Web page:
The onset of the Indian summer this year may have one particular industry sweating more profusely than others even as its customers sigh in relief.
The upper house of Indian parliament, the Rajya Sabha, last week passed a bill that could fundamentally change the way business is done in the real estate sector. The Real Estate (Regulation & Development) Bill, 2015, will now be tabled in the Lok Sabha today (March 14). If it gets through, the proposed law will be sent for presidential assent.
Among other things, the bill envisages a desperately needed industry regulator and imposition of heavy fines on builders for delay in completion of housing projects. Not surprisingly, the news of the Rajya Sabha—where prime minister Narendra Modi-led National Democratic Alliance (NDA) lacks a majority—passing the bill was received warmly on social media, with people thanking both the opposition Congress and Modi’s party, the Bharatiya Janata Party.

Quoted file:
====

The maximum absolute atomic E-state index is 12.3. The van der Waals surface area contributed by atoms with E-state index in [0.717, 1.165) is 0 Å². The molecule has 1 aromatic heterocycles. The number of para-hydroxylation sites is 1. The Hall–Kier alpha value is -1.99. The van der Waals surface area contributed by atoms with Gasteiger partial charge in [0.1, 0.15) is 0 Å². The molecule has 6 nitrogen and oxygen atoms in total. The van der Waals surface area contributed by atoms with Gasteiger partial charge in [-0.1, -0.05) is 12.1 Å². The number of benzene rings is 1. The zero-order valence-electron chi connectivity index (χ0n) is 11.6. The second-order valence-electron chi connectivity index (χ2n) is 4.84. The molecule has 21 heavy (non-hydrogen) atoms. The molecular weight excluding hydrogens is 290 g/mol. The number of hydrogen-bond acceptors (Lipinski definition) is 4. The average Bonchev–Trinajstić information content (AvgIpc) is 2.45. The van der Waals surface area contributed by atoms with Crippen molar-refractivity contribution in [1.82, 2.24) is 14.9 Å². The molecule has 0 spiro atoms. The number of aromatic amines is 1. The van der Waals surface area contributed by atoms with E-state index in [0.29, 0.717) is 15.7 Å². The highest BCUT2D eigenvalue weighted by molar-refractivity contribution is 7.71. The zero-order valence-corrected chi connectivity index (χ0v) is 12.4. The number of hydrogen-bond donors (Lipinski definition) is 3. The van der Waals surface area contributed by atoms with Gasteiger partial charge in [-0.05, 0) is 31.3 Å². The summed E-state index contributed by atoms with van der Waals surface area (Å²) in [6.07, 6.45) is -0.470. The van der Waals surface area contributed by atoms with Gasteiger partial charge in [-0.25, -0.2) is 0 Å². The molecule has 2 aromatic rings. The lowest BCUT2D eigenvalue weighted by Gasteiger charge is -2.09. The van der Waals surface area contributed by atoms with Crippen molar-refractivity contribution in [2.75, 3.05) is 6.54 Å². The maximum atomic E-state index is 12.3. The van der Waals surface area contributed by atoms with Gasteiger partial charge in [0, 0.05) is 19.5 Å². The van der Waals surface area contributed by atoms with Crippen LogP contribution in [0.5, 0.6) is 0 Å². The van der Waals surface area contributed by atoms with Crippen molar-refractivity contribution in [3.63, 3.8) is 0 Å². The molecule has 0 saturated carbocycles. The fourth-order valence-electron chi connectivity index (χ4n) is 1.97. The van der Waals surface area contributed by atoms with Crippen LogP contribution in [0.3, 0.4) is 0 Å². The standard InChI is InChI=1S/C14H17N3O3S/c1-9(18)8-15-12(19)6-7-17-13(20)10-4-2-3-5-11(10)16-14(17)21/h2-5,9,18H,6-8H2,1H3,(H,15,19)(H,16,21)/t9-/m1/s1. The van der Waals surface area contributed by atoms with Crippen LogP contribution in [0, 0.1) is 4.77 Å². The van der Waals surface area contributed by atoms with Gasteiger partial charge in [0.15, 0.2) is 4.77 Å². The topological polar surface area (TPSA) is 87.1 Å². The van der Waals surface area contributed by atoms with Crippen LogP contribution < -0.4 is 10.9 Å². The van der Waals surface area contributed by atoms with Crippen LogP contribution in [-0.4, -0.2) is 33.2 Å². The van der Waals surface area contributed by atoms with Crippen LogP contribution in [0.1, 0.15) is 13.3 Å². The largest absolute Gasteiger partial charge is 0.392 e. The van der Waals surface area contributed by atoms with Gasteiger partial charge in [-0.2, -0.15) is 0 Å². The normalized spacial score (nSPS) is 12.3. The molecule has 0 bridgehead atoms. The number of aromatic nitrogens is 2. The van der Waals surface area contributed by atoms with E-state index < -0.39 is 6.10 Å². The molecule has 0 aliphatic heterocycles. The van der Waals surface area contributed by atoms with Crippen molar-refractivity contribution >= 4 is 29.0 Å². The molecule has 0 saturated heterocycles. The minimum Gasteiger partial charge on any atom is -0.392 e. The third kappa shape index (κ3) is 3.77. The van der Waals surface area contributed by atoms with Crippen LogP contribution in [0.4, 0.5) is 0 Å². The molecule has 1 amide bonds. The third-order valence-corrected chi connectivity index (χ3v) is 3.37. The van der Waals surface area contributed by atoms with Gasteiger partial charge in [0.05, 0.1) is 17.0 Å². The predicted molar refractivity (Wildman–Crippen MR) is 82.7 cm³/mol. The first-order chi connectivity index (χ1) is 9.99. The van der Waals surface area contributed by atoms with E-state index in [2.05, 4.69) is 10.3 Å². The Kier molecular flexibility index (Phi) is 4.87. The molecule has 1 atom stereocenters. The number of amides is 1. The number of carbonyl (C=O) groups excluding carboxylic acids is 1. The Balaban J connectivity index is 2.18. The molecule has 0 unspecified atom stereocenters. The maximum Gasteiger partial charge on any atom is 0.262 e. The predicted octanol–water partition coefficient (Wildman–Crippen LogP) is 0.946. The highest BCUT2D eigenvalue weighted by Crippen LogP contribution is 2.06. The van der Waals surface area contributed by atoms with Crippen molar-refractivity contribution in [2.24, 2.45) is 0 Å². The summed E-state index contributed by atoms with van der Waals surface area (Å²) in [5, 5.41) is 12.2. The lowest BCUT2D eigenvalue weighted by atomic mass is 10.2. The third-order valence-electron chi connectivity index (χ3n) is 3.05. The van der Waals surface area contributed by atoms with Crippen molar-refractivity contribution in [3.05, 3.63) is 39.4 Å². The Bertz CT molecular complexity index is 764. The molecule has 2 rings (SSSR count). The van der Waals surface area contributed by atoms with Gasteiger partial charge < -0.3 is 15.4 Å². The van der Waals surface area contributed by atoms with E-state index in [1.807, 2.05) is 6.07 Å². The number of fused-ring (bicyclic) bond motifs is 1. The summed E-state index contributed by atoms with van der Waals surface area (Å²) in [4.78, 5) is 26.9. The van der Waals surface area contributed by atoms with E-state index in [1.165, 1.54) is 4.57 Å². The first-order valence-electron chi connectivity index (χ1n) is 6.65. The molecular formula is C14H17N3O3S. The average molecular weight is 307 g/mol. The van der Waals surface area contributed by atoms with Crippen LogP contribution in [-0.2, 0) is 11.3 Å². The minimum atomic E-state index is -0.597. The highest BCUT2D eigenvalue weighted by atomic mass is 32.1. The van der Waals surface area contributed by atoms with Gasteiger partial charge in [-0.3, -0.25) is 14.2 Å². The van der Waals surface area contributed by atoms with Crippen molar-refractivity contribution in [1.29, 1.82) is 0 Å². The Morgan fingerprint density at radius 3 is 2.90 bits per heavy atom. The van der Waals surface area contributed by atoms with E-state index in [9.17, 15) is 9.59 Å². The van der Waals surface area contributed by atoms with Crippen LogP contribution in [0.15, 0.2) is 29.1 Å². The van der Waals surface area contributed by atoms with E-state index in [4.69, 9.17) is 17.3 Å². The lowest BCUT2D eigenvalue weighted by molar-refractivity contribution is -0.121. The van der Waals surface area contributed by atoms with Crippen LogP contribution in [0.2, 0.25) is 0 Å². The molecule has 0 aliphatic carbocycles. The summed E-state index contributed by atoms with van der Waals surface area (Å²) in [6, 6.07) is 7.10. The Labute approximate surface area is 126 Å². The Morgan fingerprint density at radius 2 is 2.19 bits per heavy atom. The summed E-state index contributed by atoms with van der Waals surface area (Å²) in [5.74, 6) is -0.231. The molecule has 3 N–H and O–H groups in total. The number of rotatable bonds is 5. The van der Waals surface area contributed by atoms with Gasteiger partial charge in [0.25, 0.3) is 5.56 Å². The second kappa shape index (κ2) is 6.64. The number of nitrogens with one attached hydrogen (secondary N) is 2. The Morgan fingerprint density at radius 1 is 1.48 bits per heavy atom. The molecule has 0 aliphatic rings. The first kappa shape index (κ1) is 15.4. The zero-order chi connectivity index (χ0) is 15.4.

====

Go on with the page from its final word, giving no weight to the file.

Why a regulator?
In the absence of a tough regulator and unwillingness of the average middle class homebuyer to get into lengthy legal battles, most builders have for many years taken hapless customers for a ride. Delayed projects—sometimes by up to six years—and arbitrary changes in layout plans are rampant. So is the manipulation of the ratio between super built-up (stairs, lift, corridors etc.) and carpet areas (net usable area inside the house).
Poor construction quality or deviation from promised quality is common, too.
Builders frequently get away with delayed handing over of possession. This is often done on the sly by inserting important clauses in thick agreement contracts replete with legalese, which apartment buyers rarely bother to read.